Started a campaign to keep the doors and windows closed when the heating is on

Maintain good thermostatic control to avoid opening windows and doors to cool overheated classrooms

30 points for this action


A building with good thermostatic control means the heating system warms up the building to the set temperature and then maintains it at a constant level. The heating required, and therefore gas consumption, varies linearly with how cold it is outside. The heating system can adjust for internal heat gains due to people, electrical equipment and sunshine warming the building. It can also adjust for losses due to ventilation. Poor thermostatic control is likely to cause poor thermal comfort (users feel too hot or too cold), and excessive gas consumption as the thermal comfort is often maintained by leaving windows open.

Unfortunately, many schools have poor thermostatic control. This can be due to poorly located boiler thermostats. A common location for a thermostat in schools is in the school hall or entrance lobby whose heating, internal gains and heat losses are not representative of the building as a whole, and particularly classrooms. Halls are often poorly insulated with few radiators which means they never get up to temperature, causing the boiler controller to run the boiler constantly and the better insulated classrooms to overheat.

Poor thermostatic control can also be due to a lack of thermostatic controls in individual rooms which leads to windows being opened to compensate.

Fixing thermostatic control issues can be difficult but it can make a school more comfortable and save money.

Overly hot classrooms
The ideal temperature range for learning is 18C for normal classrooms, 15C for area of the school with high levels of activity (e.g. sports halls) and circulation spaces (e.g. corridors) and 21C for Special needs schools, low activity areas or areas with very young children. Above and below these temperatures, students’ learning performance reduces. As a rule of thumb, for every 1C increase in classroom temperature, there is a 10% increase in gas consumption.

Energy Sparks recommends a classroom temperature for most schools of 18C which reduces gas consumption and provides a good learning environment for students. We often find when visiting schools that some classrooms are too hot (above 23C) which is both detrimental to students’ alertness and is more expensive to heat. We also find that thermostatic radiator valves (TRVs) are not adjusted correctly and set to their maximum settings. When a classroom gets too hot, rather than being turned down, windows are opened.

FIxing this in an existing school is difficult and is best dealt with through behavioural change which could include:

  1. a prominently displayed large thermometer in each classroom, with a recommended temperature drawn on it, which pupils can monitor
  2. a school or eco-team exercise to measure classroom temperatures and present the results to the whole school 
  3. a weekly or monthly check by the caretaker or building manager of all TRVs to make sure they are not set to maximum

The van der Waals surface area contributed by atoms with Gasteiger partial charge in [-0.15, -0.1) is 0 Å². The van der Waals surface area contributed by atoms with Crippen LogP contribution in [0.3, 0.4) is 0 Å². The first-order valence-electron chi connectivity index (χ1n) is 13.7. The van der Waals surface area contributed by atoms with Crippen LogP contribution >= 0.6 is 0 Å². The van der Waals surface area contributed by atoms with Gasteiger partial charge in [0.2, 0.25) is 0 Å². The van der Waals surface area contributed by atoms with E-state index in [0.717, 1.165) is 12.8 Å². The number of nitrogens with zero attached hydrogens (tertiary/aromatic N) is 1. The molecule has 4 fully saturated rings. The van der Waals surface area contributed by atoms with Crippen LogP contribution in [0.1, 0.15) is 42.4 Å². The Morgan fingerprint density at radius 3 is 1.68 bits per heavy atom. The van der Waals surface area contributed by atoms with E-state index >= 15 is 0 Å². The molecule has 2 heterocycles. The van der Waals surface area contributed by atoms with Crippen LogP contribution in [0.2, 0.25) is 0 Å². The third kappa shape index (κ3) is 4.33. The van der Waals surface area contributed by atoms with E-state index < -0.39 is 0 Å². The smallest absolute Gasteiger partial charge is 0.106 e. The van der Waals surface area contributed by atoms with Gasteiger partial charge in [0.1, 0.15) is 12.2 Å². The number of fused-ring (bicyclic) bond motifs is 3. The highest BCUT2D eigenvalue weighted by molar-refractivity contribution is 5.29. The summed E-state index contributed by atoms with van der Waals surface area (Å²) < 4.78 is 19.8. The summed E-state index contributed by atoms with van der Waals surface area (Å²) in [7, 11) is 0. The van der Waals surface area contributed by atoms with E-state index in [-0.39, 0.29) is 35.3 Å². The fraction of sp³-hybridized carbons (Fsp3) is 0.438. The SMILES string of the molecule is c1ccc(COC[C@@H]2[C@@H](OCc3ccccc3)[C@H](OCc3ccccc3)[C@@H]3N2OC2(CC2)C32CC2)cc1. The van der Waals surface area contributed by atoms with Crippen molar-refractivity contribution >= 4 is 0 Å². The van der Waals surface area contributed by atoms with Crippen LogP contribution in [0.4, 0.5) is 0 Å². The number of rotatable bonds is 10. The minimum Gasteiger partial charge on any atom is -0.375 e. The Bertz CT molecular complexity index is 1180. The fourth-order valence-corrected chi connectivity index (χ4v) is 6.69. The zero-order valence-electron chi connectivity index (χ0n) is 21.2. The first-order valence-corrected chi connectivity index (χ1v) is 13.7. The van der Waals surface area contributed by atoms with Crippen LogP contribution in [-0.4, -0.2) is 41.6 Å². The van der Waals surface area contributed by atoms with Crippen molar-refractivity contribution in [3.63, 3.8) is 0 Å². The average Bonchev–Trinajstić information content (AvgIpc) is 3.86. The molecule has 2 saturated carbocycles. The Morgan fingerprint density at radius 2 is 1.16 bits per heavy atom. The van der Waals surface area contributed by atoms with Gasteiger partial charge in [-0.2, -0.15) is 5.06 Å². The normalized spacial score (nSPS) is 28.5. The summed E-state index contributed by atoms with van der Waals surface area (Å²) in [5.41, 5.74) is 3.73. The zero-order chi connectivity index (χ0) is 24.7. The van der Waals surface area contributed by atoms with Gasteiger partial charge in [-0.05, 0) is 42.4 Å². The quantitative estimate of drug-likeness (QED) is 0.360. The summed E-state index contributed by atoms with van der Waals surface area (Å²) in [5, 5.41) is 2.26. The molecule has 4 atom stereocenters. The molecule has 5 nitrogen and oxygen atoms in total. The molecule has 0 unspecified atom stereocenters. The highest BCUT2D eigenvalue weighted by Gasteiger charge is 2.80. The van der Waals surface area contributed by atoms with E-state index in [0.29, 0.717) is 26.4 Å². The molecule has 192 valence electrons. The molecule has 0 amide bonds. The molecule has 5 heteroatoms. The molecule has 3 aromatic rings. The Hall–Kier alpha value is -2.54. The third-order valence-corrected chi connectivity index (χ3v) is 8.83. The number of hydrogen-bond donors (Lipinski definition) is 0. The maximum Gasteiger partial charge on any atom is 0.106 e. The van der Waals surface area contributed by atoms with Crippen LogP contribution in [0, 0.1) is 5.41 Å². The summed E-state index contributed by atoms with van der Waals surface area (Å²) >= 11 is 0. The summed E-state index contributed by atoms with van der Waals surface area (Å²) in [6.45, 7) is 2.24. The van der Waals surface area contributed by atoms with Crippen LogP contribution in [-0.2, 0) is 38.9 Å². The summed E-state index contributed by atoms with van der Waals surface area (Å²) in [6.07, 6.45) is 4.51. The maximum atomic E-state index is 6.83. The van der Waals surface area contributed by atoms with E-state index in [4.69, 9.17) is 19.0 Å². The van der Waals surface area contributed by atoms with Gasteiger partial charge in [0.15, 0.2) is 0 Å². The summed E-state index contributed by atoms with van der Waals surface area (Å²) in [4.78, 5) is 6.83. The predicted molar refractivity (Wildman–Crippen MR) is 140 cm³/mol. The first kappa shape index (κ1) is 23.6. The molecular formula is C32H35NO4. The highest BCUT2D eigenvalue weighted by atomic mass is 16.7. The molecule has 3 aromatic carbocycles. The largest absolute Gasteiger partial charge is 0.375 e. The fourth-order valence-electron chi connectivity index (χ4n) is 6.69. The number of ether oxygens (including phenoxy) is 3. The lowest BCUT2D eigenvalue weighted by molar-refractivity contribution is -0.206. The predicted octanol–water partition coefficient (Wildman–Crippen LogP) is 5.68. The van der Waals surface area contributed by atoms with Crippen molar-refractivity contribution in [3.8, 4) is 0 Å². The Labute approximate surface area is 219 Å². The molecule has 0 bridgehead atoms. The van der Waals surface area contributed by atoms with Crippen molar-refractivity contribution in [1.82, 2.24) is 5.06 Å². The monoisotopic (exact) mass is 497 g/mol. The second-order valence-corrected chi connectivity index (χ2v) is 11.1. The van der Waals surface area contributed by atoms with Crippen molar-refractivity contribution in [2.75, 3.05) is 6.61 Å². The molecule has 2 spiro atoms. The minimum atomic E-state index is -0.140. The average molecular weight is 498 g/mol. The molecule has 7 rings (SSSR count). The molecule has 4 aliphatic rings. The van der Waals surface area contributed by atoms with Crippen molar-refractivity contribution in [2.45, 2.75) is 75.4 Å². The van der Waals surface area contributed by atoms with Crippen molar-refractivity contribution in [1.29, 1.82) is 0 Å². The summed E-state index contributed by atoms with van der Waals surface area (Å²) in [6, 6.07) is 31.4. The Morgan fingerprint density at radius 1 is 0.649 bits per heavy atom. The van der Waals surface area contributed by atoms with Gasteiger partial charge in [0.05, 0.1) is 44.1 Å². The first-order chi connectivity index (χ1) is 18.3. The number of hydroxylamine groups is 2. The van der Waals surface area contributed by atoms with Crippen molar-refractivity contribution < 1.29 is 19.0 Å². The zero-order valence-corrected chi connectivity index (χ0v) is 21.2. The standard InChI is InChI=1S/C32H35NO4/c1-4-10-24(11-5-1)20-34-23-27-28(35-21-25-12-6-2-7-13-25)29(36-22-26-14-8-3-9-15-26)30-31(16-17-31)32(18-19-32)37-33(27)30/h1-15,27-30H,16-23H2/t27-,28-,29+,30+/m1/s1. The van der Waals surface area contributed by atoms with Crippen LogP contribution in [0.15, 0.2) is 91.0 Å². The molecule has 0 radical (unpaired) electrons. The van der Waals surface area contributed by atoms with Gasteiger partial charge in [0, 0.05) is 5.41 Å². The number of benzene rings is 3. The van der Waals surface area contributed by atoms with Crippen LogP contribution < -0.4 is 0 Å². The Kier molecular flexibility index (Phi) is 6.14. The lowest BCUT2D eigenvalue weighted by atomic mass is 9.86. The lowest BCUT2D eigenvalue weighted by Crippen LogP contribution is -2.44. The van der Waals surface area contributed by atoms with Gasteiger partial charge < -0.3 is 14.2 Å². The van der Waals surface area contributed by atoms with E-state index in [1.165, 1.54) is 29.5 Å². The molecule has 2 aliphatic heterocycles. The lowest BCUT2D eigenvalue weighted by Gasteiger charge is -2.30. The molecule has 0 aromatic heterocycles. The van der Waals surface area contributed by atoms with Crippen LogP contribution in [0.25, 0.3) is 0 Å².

Suggestions for improving thermostatic control include:

  1. making sure that TRVs are not set to maximum and avoid opening windows to reduce classroom temperatures. If windows are opened to control temperature, then in milder weather, there will be a drop in gas consumption
  2. ensuring that the main thermostats for the boiler are well positioned in locations which are representative of the majority of the school’s rooms e.g. classrooms rather than in halls or corridors
  3. install weather compensation on your boiler (see below)

Weather compensation

Most modern school boilers support ‘weather compensation’ which is often the best way of maintaining good thermostatic control across the whole school. Weather compensation reduces the temperature of the water circulating through the pipework from 80C in colder weather to perhaps 45C in milder weather and, as a result, automatically changes the heating output of the radiators.

This means the thermostatic control in individual rooms is less reliant on the TRV settings. It also means classrooms are less likely to overheat in milder weather and can save a significant amount of energy. Most commercial boilers already support weather compensation, but it is often not enabled in schools. Energy Sparks recommends that a school checks with their boiler service engineers whether this is enabled at their school next time their boilers are serviced.

Covid ventilation and keeping warm
Providing adequate ventilation does not mean people have to work in an uncomfortably chilly school. There are simple steps you can take to make sure your school is adequately ventilated without being too cold:

  • Partially opening windows and doors can still provide adequate ventilation
  • Open higher-level windows to create fewer draughts
  • If the area is cold, relax uniform codes so people can wear extra layers and warmer clothing
  • Regularly open windows and doors when people leave for a break. Even 10 minutes a hour can help reduce the risk of the virus circulating in the air, depending on the size of the room